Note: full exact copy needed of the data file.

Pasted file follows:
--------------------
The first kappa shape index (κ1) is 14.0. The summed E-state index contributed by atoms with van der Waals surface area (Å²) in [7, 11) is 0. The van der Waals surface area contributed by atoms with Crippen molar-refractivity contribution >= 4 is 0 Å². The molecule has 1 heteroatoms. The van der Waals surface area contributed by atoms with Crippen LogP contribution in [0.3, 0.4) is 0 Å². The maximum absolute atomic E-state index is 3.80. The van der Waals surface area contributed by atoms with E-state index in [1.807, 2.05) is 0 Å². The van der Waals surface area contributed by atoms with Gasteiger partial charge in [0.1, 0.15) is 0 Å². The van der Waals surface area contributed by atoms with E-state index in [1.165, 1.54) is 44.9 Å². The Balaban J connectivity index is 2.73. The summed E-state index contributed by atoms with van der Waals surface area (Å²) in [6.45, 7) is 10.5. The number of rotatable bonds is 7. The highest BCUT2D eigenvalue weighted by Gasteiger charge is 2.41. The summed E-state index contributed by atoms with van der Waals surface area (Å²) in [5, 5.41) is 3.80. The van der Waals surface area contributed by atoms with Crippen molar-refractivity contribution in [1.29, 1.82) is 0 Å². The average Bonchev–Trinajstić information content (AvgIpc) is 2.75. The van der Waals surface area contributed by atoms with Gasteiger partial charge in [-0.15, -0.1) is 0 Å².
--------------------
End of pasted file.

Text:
The first kappa shape index (κ1) is 14.0. The summed E-state index contributed by atoms with van der Waals surface area (Å²) in [7, 11) is 0. The van der Waals surface area contributed by atoms with Crippen molar-refractivity contribution >= 4 is 0 Å². The molecule has 1 heteroatoms. The van der Waals surface area contributed by atoms with Crippen LogP contribution in [0.3, 0.4) is 0 Å². The maximum absolute atomic E-state index is 3.80. The van der Waals surface area contributed by atoms with E-state index in [1.807, 2.05) is 0 Å². The van der Waals surface area contributed by atoms with Gasteiger partial charge in [0.1, 0.15) is 0 Å². The van der Waals surface area contributed by atoms with E-state index in [1.165, 1.54) is 44.9 Å². The Balaban J connectivity index is 2.73. The summed E-state index contributed by atoms with van der Waals surface area (Å²) in [6.45, 7) is 10.5. The number of rotatable bonds is 7. The highest BCUT2D eigenvalue weighted by Gasteiger charge is 2.41. The summed E-state index contributed by atoms with van der Waals surface area (Å²) in [5, 5.41) is 3.80. The van der Waals surface area contributed by atoms with Crippen molar-refractivity contribution in [1.29, 1.82) is 0 Å². The average Bonchev–Trinajstić information content (AvgIpc) is 2.75. The van der Waals surface area contributed by atoms with Gasteiger partial charge in [-0.15, -0.1) is 0 Å².